In parallel to these sessions, I started listening to the book, Atomic Habits by James Clear and it sparked me into thinking how to go about infusing our learning about goal setting in Grade 5 with actually exploring our habits to help us get there; step by step.

Goals are good for setting a direction, but systems are best for making progress.

James Clear, Atomic Habits

It has made me really think about the impact habits have on our lives. Given this, I have been wondering how to shift the conversation with Grade 5 learners to explore our habits. How can we initiate some opportunities for learners to reflect upon their habits and explore how these can propel or hinder us into reaching our goals. There are many resources and ideas out there connected to goal setting with students, here are some I have created and collated specifically to connect goal-setting to habits.

Exploring Goals, Habits, and Growth – This resource invites students to tune into what these different terms mean and look like and investigate their own habits!

Capturing Thinking

Capturing thinking about being a mathematician.

How can we best capture and build a picture of where learners are in their knowledge, skills and conceptual understandings? How do we capture thinking? At a time where learning experiences have been so diverse, I have been wondering how to best capture our student’s thinking and develop an understanding of where students are in their individual understanding of a concept. There are a host of tools that help us be able to document and capture thinking moments from our students such as using Visible Thinking Routines, Seesaw and learning portfolios, students recording whiteboard explanations or teaching a strategy. Recording audio responses provide a wonderful way to engage and enable all students to share their ideas. These are all methods through which we can capture the student thinking process.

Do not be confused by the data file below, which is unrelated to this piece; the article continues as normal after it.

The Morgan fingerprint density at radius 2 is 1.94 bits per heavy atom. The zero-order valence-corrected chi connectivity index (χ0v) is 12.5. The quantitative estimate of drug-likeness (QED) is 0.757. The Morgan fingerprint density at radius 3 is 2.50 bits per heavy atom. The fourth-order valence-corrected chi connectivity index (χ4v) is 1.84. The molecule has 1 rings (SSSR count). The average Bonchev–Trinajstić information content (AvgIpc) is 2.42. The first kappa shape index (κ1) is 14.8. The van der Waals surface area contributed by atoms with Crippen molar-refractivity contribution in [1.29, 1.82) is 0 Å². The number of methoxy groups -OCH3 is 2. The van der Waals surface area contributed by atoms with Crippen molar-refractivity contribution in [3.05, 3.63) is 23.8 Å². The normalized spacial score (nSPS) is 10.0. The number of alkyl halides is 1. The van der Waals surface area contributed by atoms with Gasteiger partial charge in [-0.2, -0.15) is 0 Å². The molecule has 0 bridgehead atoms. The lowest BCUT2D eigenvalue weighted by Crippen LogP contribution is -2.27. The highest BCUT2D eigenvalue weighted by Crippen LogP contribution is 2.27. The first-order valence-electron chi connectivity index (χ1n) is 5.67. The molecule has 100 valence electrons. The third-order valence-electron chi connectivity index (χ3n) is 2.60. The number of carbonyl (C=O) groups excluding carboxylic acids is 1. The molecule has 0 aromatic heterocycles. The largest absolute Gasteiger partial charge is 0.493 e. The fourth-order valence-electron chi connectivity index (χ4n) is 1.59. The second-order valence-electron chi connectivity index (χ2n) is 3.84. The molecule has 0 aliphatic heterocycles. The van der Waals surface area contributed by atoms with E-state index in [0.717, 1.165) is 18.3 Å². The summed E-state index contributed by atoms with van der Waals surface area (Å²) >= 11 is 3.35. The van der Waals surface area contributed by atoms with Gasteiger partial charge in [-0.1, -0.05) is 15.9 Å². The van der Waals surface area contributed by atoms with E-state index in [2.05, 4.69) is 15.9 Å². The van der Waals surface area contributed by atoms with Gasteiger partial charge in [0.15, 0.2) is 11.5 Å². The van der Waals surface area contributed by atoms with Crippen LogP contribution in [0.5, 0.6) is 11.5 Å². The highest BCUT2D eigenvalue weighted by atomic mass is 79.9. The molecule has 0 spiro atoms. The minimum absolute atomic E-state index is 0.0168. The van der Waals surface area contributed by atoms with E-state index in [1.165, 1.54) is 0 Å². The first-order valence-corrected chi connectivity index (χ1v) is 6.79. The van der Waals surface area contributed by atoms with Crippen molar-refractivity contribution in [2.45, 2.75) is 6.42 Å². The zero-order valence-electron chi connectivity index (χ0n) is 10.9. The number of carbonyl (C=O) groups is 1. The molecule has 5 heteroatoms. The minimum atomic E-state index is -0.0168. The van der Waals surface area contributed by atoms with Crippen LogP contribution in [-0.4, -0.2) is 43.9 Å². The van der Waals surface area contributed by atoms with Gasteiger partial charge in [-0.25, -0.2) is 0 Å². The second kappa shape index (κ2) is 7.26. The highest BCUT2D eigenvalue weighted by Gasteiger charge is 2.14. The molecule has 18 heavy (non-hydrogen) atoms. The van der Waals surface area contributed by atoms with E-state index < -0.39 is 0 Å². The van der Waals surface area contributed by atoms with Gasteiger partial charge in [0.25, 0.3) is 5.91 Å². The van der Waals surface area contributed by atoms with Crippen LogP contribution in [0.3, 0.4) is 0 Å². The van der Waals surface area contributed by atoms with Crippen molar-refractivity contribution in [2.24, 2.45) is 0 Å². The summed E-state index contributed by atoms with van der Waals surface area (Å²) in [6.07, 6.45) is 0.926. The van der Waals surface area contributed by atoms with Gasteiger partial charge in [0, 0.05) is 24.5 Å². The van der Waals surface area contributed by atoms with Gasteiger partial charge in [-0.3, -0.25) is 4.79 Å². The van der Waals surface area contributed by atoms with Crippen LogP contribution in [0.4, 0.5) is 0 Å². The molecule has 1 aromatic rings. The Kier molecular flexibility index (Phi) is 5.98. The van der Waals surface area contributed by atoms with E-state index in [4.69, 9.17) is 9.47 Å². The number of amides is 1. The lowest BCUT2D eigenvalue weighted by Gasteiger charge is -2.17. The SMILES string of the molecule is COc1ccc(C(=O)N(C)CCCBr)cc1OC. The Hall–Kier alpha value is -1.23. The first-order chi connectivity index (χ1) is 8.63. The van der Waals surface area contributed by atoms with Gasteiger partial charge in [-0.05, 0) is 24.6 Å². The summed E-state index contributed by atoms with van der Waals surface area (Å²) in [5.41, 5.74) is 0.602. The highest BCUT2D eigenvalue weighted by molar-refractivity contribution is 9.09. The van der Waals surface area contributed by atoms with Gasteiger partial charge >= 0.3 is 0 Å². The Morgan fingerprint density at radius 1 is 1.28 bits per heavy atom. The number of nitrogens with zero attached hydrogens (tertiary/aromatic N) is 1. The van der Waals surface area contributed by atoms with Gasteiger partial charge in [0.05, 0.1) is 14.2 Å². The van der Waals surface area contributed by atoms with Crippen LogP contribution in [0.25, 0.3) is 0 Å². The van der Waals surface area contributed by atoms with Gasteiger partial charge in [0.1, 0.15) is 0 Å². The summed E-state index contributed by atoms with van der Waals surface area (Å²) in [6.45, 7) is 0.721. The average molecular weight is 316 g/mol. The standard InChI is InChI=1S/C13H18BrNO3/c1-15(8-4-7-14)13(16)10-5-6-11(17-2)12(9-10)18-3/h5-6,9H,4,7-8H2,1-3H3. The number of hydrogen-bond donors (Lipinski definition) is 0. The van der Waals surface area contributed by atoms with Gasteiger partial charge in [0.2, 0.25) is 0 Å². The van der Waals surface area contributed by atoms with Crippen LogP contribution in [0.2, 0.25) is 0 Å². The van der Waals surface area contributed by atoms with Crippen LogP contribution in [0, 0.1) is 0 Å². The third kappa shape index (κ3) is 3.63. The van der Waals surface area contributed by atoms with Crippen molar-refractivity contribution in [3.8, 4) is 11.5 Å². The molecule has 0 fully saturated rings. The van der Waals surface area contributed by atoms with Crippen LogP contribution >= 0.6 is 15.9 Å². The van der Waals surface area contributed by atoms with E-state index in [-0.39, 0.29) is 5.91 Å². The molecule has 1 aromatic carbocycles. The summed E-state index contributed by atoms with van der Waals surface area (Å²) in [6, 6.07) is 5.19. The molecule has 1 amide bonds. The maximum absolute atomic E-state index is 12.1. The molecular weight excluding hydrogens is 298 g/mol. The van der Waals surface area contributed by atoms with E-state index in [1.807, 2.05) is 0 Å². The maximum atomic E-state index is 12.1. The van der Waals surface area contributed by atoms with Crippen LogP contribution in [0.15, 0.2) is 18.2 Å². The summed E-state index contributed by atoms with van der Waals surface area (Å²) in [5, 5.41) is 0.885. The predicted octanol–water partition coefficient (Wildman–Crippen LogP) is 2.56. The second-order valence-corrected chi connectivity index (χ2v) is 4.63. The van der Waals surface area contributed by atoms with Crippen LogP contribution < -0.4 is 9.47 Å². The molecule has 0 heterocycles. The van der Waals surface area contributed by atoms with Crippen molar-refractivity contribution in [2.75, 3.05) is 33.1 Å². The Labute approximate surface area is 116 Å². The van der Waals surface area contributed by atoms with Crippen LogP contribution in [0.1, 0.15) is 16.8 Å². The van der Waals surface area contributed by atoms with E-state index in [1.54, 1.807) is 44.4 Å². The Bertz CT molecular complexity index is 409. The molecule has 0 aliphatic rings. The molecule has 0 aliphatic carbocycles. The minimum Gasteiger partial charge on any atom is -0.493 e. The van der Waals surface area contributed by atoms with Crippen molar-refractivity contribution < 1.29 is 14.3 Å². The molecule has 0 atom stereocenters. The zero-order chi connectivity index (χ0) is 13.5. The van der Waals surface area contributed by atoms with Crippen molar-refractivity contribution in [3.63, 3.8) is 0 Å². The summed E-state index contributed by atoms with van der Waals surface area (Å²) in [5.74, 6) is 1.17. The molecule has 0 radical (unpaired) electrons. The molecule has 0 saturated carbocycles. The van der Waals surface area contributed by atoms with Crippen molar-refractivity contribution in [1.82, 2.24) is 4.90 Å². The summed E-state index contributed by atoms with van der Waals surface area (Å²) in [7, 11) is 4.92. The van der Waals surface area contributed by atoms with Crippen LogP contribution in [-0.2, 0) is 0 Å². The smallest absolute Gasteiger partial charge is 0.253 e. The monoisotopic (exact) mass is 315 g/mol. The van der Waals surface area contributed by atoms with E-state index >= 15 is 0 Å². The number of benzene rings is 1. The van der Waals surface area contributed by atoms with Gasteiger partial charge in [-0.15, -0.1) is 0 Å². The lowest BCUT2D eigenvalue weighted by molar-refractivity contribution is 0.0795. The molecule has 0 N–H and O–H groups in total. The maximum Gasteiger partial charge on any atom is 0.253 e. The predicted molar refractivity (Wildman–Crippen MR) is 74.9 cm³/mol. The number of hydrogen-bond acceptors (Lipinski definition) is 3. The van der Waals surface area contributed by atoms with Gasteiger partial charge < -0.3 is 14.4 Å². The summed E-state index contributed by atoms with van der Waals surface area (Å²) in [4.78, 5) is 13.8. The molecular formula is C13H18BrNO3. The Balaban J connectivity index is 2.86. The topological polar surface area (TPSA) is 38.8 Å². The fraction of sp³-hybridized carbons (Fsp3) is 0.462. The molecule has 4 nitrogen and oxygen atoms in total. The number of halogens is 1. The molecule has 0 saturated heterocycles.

This podcast below was shared with me recently and so much of it resonated in thinking about student ‘thinking’ in mathematics and literacy.

The importance of listening, really listening, to be able to understand where students are in their thinking and therefore be able to guide them in their next steps. At my current school we have a process of conferring with students individually about their learning in different domains. This enables us to form a picture of where students are as learners, as thinkers – not just what can be checked off as ‘can do’ and ‘can’t do’ but understanding how students come to form their responses creates the opportunity to meaningfully inform next steps in their learning.

“…correct answers can mask confusion, just like incorrect answers can hide understanding. The answer is just the starting place. It’s really how you got to the answer and how you reason that is just as important.”

Marilyn Burns

The question of how time consuming this process is often comes up. Listening to the podcast above just reinforced for me that really being able to support learners to grow must be all about taking the time to get to know them as thinkers, to understand how they are constructing their responses, their thought process. Of course conferring is a process that requires focus, time and space but what could be more important than listening with focus and purpose to understand our students better? Surely this is what impacts learning growth – even better, building strong relationships along the way!

A ‘learning buzz’ in the virtual learning world